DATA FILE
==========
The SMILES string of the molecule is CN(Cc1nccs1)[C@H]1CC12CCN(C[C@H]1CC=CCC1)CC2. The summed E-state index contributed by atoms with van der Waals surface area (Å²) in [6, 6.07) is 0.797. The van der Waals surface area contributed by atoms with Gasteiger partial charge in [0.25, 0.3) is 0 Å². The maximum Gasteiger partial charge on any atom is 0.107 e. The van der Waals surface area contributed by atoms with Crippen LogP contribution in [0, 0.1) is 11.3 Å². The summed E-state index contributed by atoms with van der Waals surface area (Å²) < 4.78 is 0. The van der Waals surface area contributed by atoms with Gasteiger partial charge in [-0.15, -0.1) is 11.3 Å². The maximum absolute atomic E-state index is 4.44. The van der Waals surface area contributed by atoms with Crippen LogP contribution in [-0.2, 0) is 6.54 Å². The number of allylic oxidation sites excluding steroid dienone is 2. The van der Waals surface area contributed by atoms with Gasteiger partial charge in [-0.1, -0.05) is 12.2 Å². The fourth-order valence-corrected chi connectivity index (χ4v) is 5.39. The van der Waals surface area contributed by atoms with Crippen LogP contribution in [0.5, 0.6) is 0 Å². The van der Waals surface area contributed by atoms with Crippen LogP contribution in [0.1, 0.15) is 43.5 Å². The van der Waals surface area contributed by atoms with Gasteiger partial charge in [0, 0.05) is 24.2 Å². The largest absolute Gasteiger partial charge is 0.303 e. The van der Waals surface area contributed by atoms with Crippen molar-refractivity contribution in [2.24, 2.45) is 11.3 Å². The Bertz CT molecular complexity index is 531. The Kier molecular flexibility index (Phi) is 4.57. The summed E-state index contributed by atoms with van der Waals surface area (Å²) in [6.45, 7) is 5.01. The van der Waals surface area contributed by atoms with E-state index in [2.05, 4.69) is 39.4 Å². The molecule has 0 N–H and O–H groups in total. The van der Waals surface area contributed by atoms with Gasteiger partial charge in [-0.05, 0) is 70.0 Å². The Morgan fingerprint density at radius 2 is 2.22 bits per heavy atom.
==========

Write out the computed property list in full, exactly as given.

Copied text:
The SMILES string of the molecule is CN(Cc1nccs1)[C@H]1CC12CCN(C[C@H]1CC=CCC1)CC2. The summed E-state index contributed by atoms with van der Waals surface area (Å²) in [6, 6.07) is 0.797. The van der Waals surface area contributed by atoms with Gasteiger partial charge in [0.25, 0.3) is 0 Å². The maximum Gasteiger partial charge on any atom is 0.107 e. The van der Waals surface area contributed by atoms with Crippen LogP contribution in [0, 0.1) is 11.3 Å². The summed E-state index contributed by atoms with van der Waals surface area (Å²) < 4.78 is 0. The van der Waals surface area contributed by atoms with Gasteiger partial charge in [-0.15, -0.1) is 11.3 Å². The maximum absolute atomic E-state index is 4.44. The van der Waals surface area contributed by atoms with Crippen LogP contribution in [-0.2, 0) is 6.54 Å². The number of allylic oxidation sites excluding steroid dienone is 2. The van der Waals surface area contributed by atoms with Gasteiger partial charge in [-0.1, -0.05) is 12.2 Å². The fourth-order valence-corrected chi connectivity index (χ4v) is 5.39. The van der Waals surface area contributed by atoms with Crippen LogP contribution in [0.5, 0.6) is 0 Å². The van der Waals surface area contributed by atoms with Crippen LogP contribution in [0.1, 0.15) is 43.5 Å². The van der Waals surface area contributed by atoms with Gasteiger partial charge in [0, 0.05) is 24.2 Å². The largest absolute Gasteiger partial charge is 0.303 e. The van der Waals surface area contributed by atoms with Crippen molar-refractivity contribution in [2.24, 2.45) is 11.3 Å². The Bertz CT molecular complexity index is 531. The Kier molecular flexibility index (Phi) is 4.57. The summed E-state index contributed by atoms with van der Waals surface area (Å²) in [6.45, 7) is 5.01. The van der Waals surface area contributed by atoms with E-state index in [2.05, 4.69) is 39.4 Å². The molecule has 0 N–H and O–H groups in total. The van der Waals surface area contributed by atoms with Gasteiger partial charge in [-0.05, 0) is 70.0 Å². The Morgan fingerprint density at radius 2 is 2.22 bits per heavy atom.